How to transition to regenerative agriculture
A review of the support services and ecosystem players out there
Why regenerative agriculture?
The problem: I started this newsletter to document my personal journey to learn more about climate change and what we can do to reverse it. Along the way I found that tons of investors and entrepreneurs were doing great work in solar energy, electric vehicles, grid modernization and many other important areas. Then, in late February I stumbled upon agriculture, an area that so far has received far less attention from “climate tech”. I now believe decarbonizing agriculture to be the biggest opportunity in climate tech and the one that remains shockingly under the radar. US agriculture is directly responsible for 9% of annual US GHG emissions; globally, the category of Food, Agriculture and Land Use (FALU) is responsible for 24% of all greenhouse gas emissions. But it’s not just the greenhouse gas emissions that are of concern. Our current agricultural system has produced a plethora of negative externalities highlighted in detail below which are not being addressed.
The solution: The good news is that there are really simple solutions to these issues. Regenerative agriculture refers to a set of land management practices which reverse all of the negative externalities of conventional agriculture by focusing on soil health. Regenerative agriculture is better than a triple bottom line business, it’s a sextuple bottom line business. In regenerative agriculture farmers make more $, store carbon in the soil, save water, improve human health, rebuild soil productivity and increase ecological diversity. Taking carbon emissions as just one example, did you know that by implementing regenerative agriculture principles worldwide we could drawn down 22 gigatons of carbon over the next 30 years and store it in the soil?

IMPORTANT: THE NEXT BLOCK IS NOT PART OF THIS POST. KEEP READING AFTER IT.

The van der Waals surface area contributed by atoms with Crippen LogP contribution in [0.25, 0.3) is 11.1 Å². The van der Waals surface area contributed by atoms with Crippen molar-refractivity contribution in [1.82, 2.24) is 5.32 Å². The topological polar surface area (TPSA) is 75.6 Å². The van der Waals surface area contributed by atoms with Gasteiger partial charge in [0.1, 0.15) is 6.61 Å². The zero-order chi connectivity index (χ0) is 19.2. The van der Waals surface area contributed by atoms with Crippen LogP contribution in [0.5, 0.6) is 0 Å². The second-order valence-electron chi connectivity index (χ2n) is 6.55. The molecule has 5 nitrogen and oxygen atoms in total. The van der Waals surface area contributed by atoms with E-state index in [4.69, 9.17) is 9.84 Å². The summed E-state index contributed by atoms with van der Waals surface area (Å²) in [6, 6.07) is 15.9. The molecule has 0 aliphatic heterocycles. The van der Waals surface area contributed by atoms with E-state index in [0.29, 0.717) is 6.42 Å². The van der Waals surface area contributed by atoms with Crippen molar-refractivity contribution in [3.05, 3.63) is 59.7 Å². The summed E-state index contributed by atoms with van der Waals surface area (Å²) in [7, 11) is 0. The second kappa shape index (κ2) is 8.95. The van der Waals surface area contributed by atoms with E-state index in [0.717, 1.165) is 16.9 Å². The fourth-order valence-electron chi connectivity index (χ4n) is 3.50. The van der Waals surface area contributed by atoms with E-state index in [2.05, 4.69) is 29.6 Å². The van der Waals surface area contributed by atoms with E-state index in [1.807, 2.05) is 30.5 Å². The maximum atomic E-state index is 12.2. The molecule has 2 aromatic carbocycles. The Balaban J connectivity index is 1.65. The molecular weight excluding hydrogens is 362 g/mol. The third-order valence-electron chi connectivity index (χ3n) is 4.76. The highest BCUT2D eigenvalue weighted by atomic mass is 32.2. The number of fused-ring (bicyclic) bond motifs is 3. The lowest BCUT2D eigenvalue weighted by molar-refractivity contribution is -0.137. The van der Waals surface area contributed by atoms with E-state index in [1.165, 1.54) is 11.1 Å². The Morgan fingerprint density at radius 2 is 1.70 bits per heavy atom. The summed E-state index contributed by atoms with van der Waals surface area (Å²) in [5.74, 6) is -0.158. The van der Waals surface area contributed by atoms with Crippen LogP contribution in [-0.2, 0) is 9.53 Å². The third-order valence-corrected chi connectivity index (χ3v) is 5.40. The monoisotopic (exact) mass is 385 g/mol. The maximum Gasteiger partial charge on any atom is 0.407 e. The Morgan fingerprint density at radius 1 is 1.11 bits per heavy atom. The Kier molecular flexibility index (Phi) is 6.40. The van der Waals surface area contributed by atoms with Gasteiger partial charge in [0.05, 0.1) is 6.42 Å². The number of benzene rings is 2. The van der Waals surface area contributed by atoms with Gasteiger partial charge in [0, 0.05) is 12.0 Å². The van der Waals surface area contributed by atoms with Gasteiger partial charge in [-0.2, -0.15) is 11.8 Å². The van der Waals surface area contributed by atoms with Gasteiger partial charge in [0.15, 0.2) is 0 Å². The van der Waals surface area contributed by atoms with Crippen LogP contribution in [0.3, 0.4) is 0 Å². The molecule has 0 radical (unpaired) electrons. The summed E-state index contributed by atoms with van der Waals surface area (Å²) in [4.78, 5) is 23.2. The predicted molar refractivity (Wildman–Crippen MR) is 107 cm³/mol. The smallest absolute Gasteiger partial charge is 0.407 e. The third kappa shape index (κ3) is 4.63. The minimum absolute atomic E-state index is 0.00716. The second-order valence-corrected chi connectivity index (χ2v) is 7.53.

The current food system is broken
Our current food system has left us with a set of negative externalities that are finally catching up with us.
Regenerative agriculture turns those negative externalities into opportunities
What is regenerative agriculture?
I covered this in greater detail in a previous post. At a high level “regenerative agriculture” encompasses the 5 principles shown below:
What are the major differences between “organic” and “regenerative” agriculture
No-till vs. limited chemical inputs: regenerative systems do not till the soil so as to preserve root structures, while organic often requires heavy tillage because the organic certification prohibits the use of chemicals like glyphosate and instead relies on tillage to control weeds and pests; while regenerative discourages the usage of chemicals, it generally prefers very limited chemical usage to any tillage.
Crop and livestock diversification: the defining characteristic of “organic” is the elimination all all synthetic fertilizers, pesticides, herbicides and fungicides, however this is misleading as there are a number of allowed organic fertilizers and pesticides; while regenerative also discourages the use of chemical inputs, its defining characteristic is the integration of multiple crop types (“cover crops”) and livestock to provide natural tillage, fertilization and pest and weed control.
Why it’s important in this context to understand both “regenerative” and “organic”
With the massive rise of the “organic” label over the last two decades the process for “transitioning to organic” has become fairly standard and many private equity funds have emerged to buy land and transition it to “organic”. The process takes 3 years, during which the farm will typically lose money because it takes several years to wean the land off of a dependence on chemical inputs and 3 years before the food grown can be certified organic by the USDA and earn the organic premium. This 3 year transitional time period is often referred to as the “valley-of-despair”.